Always a Priestly People, Never a Priest

‘Pray, brethren, that my sacrifice and yours may be acceptable to God, the almighty Father.’

Philippe de Champaigne, “St. Augustine of Hippo,” ca. 1650
Philippe de Champaigne, “St. Augustine of Hippo,” ca. 1650 (photo: Public Domain)

If you leave out the sermon, during which the attention span of even the most pious will now and again flag, there is a moment in every Mass where the meaning of what is going on is often lost sight of. This is most unfortunate because, by doing so, we lose a distinction essential to an understanding of the Mass as Sacrifice, indeed, as the central drama of human history.  It is the moment just before the Offertory Prayer when the priest invites the entire congregation to join him in asking God to accept and approve the sacrifice he is about to offer up: 

Pray, brethren (he exhorts us),
that my sacrifice and yours
may be acceptable to God,
the almighty Father. 

Those four words, which I’ve deliberately italicized, are there to remind us that there are in fact two sacrifices going on, one of which is more necessary than the other. Not to know that, or to attend to what one knows, risks losing the distinctively Catholic character of the Mass.

How can this be? It is because there are two priesthoods at work here, the cultic and the communal. Of the two, the first is supremely important. It is not only prior to all else, it remains absolutely indispensable to the maintenance of the Church’s worship. Remove the sacerdotal dimension, the routine exercise of which enables us to receive the Bread of Life, and everything collapses, leaving us bereft of God. We might as well jettison the Roman Church altogether and go off in search of the one in Geneva or Germany.

The point is, God cannot break himself to become our bread unless there be a lawfully ordained priest empowered by him to confect the meal. Only those men chosen by God to celebrate the Sacred Mysteries through the imposition of hands passed on uninterruptedly from the first Apostles of the Lord, to whom the words of consecration were first entrusted, are entitled to speak those same words, “DO THIS IN MEMORY OF ME.”

It is the cultic priesthood, in other words, that produces the Eucharist. And it is only Christ who may accomplish in his priest what the priest then sets out to accomplish in the Church. All that he does, therefore, to use a long-established Latin formulation, is done in persona Christi. He is not merely the representative of those who come to Mass, although he is called upon to speak to God on their behalf; and his power does not emanate from them, even as its exercise is for their eternal benefit. Because only God can raise up a priest, to whom he is pleased to communicate the most sacred power of all, which is to take ordinary bread and wine and transubstantiate them into the Body, Blood, Soul and Divinity of Jesus Christ. Earthly elements are thus signposted by grace to become heavenly food. It is God, then, whom we are given and never mind the disguise he wears to hide his appearance. That wonderful Eucharistic hymn, Adoro te devote , perhaps the most exquisitely wrought of all that St. Thomas Aquinas left us, makes this beautifully clear:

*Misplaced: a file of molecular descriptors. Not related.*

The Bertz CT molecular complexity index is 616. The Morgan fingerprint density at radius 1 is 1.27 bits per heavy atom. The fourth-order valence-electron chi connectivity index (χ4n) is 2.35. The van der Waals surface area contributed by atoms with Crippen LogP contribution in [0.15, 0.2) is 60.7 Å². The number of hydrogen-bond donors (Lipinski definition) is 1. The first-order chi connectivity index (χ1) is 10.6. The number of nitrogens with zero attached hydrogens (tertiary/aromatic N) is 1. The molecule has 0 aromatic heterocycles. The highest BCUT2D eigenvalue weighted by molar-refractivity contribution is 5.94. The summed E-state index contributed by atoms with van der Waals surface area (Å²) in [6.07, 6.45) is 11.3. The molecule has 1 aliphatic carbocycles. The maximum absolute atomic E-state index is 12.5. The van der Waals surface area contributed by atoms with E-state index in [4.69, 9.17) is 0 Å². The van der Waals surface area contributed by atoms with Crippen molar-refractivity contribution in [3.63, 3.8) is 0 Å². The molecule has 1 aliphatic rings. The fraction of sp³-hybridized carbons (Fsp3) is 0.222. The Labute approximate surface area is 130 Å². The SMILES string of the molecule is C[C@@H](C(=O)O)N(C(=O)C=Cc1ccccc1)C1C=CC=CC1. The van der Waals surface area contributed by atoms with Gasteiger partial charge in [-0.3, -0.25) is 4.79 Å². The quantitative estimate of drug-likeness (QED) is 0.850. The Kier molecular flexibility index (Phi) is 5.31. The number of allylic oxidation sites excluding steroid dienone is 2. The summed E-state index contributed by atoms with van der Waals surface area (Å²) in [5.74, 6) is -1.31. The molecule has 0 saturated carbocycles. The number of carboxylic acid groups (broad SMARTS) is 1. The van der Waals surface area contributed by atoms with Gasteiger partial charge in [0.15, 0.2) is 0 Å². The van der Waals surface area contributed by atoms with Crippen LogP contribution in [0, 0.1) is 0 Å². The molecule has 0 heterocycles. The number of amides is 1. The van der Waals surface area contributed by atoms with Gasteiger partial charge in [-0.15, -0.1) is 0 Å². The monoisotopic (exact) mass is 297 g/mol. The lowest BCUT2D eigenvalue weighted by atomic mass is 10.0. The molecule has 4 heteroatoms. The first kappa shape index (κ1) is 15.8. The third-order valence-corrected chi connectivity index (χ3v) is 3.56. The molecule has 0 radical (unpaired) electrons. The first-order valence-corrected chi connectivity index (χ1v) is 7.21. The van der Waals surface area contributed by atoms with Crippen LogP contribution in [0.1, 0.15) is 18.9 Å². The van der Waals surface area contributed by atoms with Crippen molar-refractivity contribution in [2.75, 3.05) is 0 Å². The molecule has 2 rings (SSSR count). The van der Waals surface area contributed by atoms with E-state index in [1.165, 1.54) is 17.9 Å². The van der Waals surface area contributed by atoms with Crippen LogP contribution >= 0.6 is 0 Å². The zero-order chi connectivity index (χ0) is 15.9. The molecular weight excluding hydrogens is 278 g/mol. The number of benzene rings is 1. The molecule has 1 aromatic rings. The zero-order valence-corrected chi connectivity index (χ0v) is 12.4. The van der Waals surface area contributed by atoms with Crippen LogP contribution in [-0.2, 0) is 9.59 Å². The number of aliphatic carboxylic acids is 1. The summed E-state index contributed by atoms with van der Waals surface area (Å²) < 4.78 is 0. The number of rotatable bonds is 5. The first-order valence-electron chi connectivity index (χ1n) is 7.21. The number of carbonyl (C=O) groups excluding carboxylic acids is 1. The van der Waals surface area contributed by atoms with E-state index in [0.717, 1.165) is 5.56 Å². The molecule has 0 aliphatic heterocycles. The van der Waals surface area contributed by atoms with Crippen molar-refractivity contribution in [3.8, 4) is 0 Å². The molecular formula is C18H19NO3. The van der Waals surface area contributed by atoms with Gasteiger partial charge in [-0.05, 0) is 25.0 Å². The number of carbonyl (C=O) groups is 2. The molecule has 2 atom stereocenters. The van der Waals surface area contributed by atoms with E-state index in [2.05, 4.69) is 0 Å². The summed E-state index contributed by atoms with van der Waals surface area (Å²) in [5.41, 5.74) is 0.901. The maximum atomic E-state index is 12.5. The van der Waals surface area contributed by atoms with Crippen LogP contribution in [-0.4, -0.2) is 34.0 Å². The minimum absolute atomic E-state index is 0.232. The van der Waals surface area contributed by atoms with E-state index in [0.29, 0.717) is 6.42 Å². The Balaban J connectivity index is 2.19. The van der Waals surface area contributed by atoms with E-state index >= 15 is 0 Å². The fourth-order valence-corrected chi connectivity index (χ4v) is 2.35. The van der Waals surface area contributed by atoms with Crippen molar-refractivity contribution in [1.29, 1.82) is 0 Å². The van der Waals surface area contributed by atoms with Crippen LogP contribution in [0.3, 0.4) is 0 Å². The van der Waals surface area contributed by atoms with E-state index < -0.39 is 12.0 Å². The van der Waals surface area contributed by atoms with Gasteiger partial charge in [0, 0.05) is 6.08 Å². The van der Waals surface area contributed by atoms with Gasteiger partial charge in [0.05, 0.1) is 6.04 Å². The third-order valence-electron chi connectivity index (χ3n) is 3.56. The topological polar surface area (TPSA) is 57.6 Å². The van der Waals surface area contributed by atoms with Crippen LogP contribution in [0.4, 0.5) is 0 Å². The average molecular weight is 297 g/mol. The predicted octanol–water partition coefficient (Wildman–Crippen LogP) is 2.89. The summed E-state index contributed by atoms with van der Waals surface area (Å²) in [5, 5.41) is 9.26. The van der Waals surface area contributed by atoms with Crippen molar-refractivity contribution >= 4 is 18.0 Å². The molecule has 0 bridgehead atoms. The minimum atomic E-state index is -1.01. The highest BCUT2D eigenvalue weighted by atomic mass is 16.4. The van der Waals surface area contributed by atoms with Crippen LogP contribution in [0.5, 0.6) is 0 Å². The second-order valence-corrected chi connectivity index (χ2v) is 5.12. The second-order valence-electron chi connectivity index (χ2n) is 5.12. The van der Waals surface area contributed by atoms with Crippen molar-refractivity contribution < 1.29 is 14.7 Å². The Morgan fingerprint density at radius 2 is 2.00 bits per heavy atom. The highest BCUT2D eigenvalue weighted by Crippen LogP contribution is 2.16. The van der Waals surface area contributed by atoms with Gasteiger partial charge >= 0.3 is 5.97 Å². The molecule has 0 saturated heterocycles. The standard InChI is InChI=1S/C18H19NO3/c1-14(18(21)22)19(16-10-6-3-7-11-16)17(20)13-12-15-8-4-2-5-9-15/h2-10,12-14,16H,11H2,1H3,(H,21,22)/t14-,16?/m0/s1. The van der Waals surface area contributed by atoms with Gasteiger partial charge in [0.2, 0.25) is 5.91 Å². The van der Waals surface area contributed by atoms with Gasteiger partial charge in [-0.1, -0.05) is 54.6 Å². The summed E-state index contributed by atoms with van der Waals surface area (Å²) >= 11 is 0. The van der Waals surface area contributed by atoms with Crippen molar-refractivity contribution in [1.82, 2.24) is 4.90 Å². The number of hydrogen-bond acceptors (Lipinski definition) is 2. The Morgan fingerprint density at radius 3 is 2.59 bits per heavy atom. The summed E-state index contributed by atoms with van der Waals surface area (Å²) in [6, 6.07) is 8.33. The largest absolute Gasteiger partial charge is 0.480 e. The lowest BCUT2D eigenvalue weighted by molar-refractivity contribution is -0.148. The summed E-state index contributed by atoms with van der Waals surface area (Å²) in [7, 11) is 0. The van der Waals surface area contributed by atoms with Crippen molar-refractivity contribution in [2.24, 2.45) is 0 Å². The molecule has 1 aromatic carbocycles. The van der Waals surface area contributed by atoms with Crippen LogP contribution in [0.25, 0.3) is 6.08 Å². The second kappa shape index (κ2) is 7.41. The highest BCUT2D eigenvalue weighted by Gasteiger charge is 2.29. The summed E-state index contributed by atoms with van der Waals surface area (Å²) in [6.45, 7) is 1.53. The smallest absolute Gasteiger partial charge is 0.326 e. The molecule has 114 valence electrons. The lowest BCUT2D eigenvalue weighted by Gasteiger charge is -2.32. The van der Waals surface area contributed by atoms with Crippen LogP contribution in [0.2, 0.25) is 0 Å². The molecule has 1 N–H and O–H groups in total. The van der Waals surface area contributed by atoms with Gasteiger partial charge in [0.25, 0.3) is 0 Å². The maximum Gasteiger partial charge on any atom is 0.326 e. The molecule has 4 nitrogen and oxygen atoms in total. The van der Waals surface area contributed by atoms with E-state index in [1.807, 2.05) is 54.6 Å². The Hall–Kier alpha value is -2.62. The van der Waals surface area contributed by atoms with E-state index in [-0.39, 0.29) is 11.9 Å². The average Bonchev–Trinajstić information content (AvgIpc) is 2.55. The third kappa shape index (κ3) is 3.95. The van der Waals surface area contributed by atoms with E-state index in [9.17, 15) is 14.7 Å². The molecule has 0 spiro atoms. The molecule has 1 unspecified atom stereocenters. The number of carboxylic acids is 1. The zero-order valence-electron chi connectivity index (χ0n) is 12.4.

Seeing, touching, tasting are in Thee deceived;
How says trusty hearing? that shall be believed;
What God’s Son has told me, take for truth I do;
Truth Himself speaks truly or there’s nothing true.   

Take away the Eucharist, which is both source and summit of all our devotional lives, and we are straightaway cut off from Christ. And while none of us can make the Eucharist ourselves, however much we may long for it, the priest can. And he is uniquely ordained to do so. Giving and getting God are the highpoints of both his life and ours. 

We must not suppose, however, that because of the sacred and august office of the priest, those privileged to serve are somehow superior to the rest of us. “The priest is not,” writes Henri de Lubac in The Splendor of the Church, a book on which more than a few of my students have found nourishment, “in virtue of his priestly ordination, more of a Christian than the ordinary believer; the Order he has received is for the sake of the Eucharist, but the Eucharist is for the sake of everyone. All are called, as from this present world, to the same divine life; and that is what makes all one in the same essential dignity …”

And in what does that dignity consist? In cleaving to Christ, who, thanks to the grace of Catholic priesthood, draws us closer to him that we are even to ourselves. It is from the depths of that intimacy, sustained our entire lives by the grace of the sacrament, that we may someday board the rocket ship propelling us straight into the arms of God. This is why the priestly seal is so special, so indissolubly different, and that its sheer ineffaceable importance merits our respect. “Those who are invested with it,” de Lubac adds, “whatever the human circumstances of their appointing, participate in the Church’s mission to engender and maintain the divine life in us, and this by a delegation from God himself.”  

This is not to suggest that the rest of us are no more than idle spectators at a sporting event, who feel themselves lucky just to be watching the action from the side but, having effectively been forced from the field, are left with nothing else to do. So what part do we play? 

“Each of us is anointed unto priesthood,” St. Ambrose reminds us, “but it is a spiritual priesthood.” But one to which has been given the inestimable privilege of offering to God, as St. Augustine put it, “the unspotted sacrifices of piety on the altar of the heart,” and so bring it about that each of us “carries his holocaust within him and himself applies the flame to it.”  

Whether we be Priest or People of God, the same challenge confronts us all, which is, as the poet Claudel so memorably put it, “to be always worthy of the flame consuming you.”